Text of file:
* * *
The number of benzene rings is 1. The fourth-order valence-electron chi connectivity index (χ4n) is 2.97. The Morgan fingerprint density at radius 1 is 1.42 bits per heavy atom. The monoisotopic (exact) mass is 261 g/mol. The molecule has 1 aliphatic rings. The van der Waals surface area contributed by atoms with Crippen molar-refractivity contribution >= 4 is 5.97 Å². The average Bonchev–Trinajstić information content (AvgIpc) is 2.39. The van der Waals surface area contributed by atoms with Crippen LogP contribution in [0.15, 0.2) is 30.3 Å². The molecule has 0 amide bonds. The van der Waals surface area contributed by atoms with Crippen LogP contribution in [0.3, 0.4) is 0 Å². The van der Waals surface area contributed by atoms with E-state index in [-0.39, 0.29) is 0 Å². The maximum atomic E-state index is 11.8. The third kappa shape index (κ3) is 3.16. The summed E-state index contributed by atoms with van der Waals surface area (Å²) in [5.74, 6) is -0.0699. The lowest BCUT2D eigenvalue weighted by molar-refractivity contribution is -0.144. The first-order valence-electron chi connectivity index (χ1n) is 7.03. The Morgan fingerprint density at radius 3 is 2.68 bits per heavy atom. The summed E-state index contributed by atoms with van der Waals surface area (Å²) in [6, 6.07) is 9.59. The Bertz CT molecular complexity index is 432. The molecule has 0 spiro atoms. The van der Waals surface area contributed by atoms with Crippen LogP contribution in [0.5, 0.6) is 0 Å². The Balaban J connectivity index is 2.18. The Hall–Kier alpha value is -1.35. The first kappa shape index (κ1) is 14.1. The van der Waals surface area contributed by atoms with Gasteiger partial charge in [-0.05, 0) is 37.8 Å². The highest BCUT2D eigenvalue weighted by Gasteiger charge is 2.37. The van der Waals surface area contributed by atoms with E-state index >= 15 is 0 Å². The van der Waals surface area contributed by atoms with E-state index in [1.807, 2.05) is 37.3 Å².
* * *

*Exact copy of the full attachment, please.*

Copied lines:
The number of benzene rings is 1. The fourth-order valence-electron chi connectivity index (χ4n) is 2.97. The Morgan fingerprint density at radius 1 is 1.42 bits per heavy atom. The monoisotopic (exact) mass is 261 g/mol. The molecule has 1 aliphatic rings. The van der Waals surface area contributed by atoms with Crippen molar-refractivity contribution >= 4 is 5.97 Å². The average Bonchev–Trinajstić information content (AvgIpc) is 2.39. The van der Waals surface area contributed by atoms with Crippen LogP contribution in [0.15, 0.2) is 30.3 Å². The molecule has 0 amide bonds. The van der Waals surface area contributed by atoms with Crippen LogP contribution in [0.3, 0.4) is 0 Å². The van der Waals surface area contributed by atoms with E-state index in [-0.39, 0.29) is 0 Å². The maximum atomic E-state index is 11.8. The third kappa shape index (κ3) is 3.16. The summed E-state index contributed by atoms with van der Waals surface area (Å²) in [5.74, 6) is -0.0699. The lowest BCUT2D eigenvalue weighted by molar-refractivity contribution is -0.144. The first-order valence-electron chi connectivity index (χ1n) is 7.03. The Morgan fingerprint density at radius 3 is 2.68 bits per heavy atom. The summed E-state index contributed by atoms with van der Waals surface area (Å²) in [6, 6.07) is 9.59. The Bertz CT molecular complexity index is 432. The molecule has 0 spiro atoms. The van der Waals surface area contributed by atoms with Crippen LogP contribution in [0.5, 0.6) is 0 Å². The Balaban J connectivity index is 2.18. The Hall–Kier alpha value is -1.35. The first kappa shape index (κ1) is 14.1. The van der Waals surface area contributed by atoms with Gasteiger partial charge in [-0.05, 0) is 37.8 Å². The highest BCUT2D eigenvalue weighted by Gasteiger charge is 2.37. The van der Waals surface area contributed by atoms with E-state index >= 15 is 0 Å². The van der Waals surface area contributed by atoms with E-state index in [1.807, 2.05) is 37.3 Å².